I talked to a friend some time back and he asked an interesting question - can Value Investing be automated? What is the Value Investing algorithm? I thought long and hard about this. It should be possible. In fact, everything can be automated. It is just a matter of inputs, processes and output. Some processes have a lot of complexity but in theory, it is always possible. As complex as life can be, our DNA is an algorithm, determining how we eat, love, sleep, reproduce, fall sick and die. So, the answer is yes, value investing can be automated. The question is how. How can we put Warren and Charlie's wisdom into a box?
World's greatest living investors: Warren Buffett, 91 and Charlie Munger, 97
Before we answer that though, let's think about why it hasn't been done yet. Well, maybe it is too hard. There are too many inputs. Market share, number of competitors, profit per employee (including part-timers), culture, CEO's ambition, regulator's scrutiny, branding, strength of eco-system etc. For most of these inputs, you cannot put them into numbers, like how do you transform Coca Cola's brand value into a quantifiable number? Or how can we quantify Costco's business model of using peoples' homes as inventory storage thereby reducing its own cost of business? So if there are ways to quantify these attributes and put them into an algorithm, then perhaps the true essence of Value Investing can someday be digital. We can then figuratively put the world's greatest living investors into an ultimate money-making box that anyone can use to make tonnes of money.
Until we can do that, human value investors will still have the advantage.
The other problem with the markets and not just value investing is that everything affects everything else. The algorithm is not run independently and is affected by "other inputs" which we have no control over. This could be interest rates, wars, pandemics, politicians, terrorist attacks, new discoveries, blockbuster games or movies that no one expected etc. How will our algorithm be affected by these and how can we model them in? It is not easy. To add to that complexity, stock prices and stock markets are also affected by what other people do. It is a psychological game.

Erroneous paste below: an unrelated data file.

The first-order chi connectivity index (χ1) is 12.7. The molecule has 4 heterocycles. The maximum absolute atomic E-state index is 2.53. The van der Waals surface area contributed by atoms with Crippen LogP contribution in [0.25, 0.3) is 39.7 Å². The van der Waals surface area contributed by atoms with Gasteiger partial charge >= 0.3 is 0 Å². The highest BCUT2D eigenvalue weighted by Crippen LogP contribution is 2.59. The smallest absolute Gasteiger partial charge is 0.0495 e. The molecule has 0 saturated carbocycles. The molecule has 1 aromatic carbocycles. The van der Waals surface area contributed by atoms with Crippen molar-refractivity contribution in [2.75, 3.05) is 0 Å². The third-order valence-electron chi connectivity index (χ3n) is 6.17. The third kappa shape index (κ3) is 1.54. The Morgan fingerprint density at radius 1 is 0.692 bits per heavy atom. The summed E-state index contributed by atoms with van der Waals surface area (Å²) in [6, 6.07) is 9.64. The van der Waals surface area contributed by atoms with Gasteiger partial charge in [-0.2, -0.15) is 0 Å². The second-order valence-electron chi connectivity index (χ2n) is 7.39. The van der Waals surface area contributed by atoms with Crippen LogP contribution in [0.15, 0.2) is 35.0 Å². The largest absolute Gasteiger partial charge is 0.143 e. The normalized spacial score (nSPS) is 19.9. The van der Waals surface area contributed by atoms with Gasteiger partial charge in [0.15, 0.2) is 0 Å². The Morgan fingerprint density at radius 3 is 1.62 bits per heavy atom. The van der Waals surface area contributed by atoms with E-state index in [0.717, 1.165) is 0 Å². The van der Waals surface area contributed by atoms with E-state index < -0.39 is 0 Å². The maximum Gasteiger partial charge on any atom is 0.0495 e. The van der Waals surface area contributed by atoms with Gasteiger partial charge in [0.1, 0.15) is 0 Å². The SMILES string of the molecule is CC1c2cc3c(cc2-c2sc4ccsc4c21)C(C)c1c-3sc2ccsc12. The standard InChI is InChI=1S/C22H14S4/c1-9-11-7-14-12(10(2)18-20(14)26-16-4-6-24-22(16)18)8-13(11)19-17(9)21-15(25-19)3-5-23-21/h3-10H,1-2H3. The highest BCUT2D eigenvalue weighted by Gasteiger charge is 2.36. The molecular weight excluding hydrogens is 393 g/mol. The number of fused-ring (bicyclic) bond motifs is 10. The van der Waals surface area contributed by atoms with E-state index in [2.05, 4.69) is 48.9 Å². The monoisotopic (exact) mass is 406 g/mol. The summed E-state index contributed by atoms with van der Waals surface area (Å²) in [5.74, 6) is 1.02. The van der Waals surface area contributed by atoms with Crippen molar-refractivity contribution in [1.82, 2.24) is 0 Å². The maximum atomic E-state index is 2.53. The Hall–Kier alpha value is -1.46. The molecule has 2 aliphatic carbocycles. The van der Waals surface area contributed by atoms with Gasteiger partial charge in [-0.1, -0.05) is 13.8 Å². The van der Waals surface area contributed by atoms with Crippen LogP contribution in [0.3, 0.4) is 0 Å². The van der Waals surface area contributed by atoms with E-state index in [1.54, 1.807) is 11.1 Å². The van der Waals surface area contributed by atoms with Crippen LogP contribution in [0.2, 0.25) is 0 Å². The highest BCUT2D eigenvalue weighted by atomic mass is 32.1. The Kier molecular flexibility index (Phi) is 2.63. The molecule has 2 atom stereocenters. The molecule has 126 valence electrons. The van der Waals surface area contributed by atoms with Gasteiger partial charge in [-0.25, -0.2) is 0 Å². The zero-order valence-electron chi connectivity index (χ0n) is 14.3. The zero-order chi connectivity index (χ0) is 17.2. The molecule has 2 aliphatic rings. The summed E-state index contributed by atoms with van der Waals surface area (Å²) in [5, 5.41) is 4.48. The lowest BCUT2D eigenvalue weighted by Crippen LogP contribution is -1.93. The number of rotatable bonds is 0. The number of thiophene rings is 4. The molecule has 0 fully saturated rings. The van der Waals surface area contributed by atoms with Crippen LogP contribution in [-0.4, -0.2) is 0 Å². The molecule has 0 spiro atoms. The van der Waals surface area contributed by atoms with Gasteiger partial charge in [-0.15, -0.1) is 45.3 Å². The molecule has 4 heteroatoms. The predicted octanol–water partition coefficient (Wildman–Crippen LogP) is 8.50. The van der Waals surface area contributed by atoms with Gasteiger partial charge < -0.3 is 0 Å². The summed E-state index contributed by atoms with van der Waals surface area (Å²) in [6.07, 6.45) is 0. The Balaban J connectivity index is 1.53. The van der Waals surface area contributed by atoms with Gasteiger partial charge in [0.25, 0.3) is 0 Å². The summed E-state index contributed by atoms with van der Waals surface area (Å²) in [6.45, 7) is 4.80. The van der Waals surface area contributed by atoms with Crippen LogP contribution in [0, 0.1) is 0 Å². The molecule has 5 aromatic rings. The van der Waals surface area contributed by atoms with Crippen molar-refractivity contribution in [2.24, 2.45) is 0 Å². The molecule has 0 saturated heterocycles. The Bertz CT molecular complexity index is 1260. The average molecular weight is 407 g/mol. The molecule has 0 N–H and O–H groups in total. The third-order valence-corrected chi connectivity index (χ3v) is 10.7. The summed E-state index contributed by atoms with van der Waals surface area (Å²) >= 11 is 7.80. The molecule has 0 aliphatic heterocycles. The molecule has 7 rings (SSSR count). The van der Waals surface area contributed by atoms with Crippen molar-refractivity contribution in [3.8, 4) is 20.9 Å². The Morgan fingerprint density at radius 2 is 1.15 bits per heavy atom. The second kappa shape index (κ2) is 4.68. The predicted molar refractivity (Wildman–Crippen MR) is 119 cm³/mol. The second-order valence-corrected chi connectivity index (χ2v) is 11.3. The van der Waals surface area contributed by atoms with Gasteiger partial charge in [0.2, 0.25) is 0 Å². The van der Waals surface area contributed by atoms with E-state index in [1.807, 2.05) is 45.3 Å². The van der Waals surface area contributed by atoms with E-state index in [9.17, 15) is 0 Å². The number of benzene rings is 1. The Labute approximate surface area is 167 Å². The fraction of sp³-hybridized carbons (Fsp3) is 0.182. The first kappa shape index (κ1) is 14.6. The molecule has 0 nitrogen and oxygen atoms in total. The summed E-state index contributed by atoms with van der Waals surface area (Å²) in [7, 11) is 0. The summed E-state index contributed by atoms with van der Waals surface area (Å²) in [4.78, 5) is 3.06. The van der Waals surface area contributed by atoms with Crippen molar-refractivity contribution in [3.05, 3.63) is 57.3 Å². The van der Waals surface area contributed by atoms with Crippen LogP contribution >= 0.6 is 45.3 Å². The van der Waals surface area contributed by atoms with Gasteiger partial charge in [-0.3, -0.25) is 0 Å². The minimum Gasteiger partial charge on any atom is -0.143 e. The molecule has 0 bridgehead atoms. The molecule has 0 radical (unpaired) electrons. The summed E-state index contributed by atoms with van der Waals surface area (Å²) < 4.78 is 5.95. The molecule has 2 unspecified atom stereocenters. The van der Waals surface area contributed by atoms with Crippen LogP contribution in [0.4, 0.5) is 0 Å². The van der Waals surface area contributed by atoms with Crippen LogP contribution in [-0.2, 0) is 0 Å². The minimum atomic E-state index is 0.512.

The case studies that come to mind are Netflix and Peleton. Peleton is Netflix combining a gym class while cycling at home. It became the ultimate pandemic start-up play. But its share price is affected by how people buy it up and down depending on the mood of the day. I couldn't say it has a solid business model but the market believed it did one day, then not so the next day. So the stock did just that. However, Netflix does have a solid business, it has hundreds of millions of subscribers paying $10-20 a month. Most readers on this blog cannot cancel Netflix even if we want to because our kids will scream at us. I am sure some hard-core value investors out there have figured out the intrinsic value of Netflix and will be looking to buy at a certain price. But can we create an algorithm so strong that we can also churn out the right intrinsic value, for Netflix, Peleton and all the 10,000 listed companies in the world?
Courtesy of Google images: Netflix's CEO Reed Hastings and Netflix's recent sub numbers
Ultimately, it comes back to valuations. If we buy something expensive, then it is inevitable that when the market mood swings towards negativity, the stock trades below our buying price, which hopefully is below its intrinsic value. Then there is still hope it will go back up someday. Recall that intrinsic value is always a range, it is not an exact number. As such, investing is not a science, which implies that creating an algorithm is inherently difficult.
In its most basic form, the intrinsic value depends on the company's earnings or income and a multiplier. The multiplier is based on the industry dynamics, the companies' earnings power which is exemplified as margins and ROEs, interest rates and investors' sentiment, amongst other things. The right multiplier gets redefined depending on the times. When I started this blog around 15 years ago, something trading above 25x price earnings is considered so expensive that I would not touch with a ten foot pole. Then I found that there is nothing to buy. I started buying stocks above 25x price earnings. Now, it looks like my original rule based on prudence may come back in vogue again.
However it is possible to use screens and quant trading based on valuations to make money. There are many quant shops that have done it. They made good money. Renaissance Technologies have gone a few steps further to perfect the quant-based money making machine. It delivered annualized c.40% returns over 40 years! Even putting Warren Buffett in a box could not have generated those kinds of returns.
What's most important for me though is that Value Investing is a journey. As we read about interesting companies and learn about their businesses, we understand the world that we live in. I become a better person as I become a better investor. If I created an algorithm just to find value stocks and buy blindly, then where is the fun in all this?
That said, investing is not for everyone. If you do not have the time, passion and gut to stomach painful losses, it is best just to buy the index. That is the next best thing to putting Buffett in a box.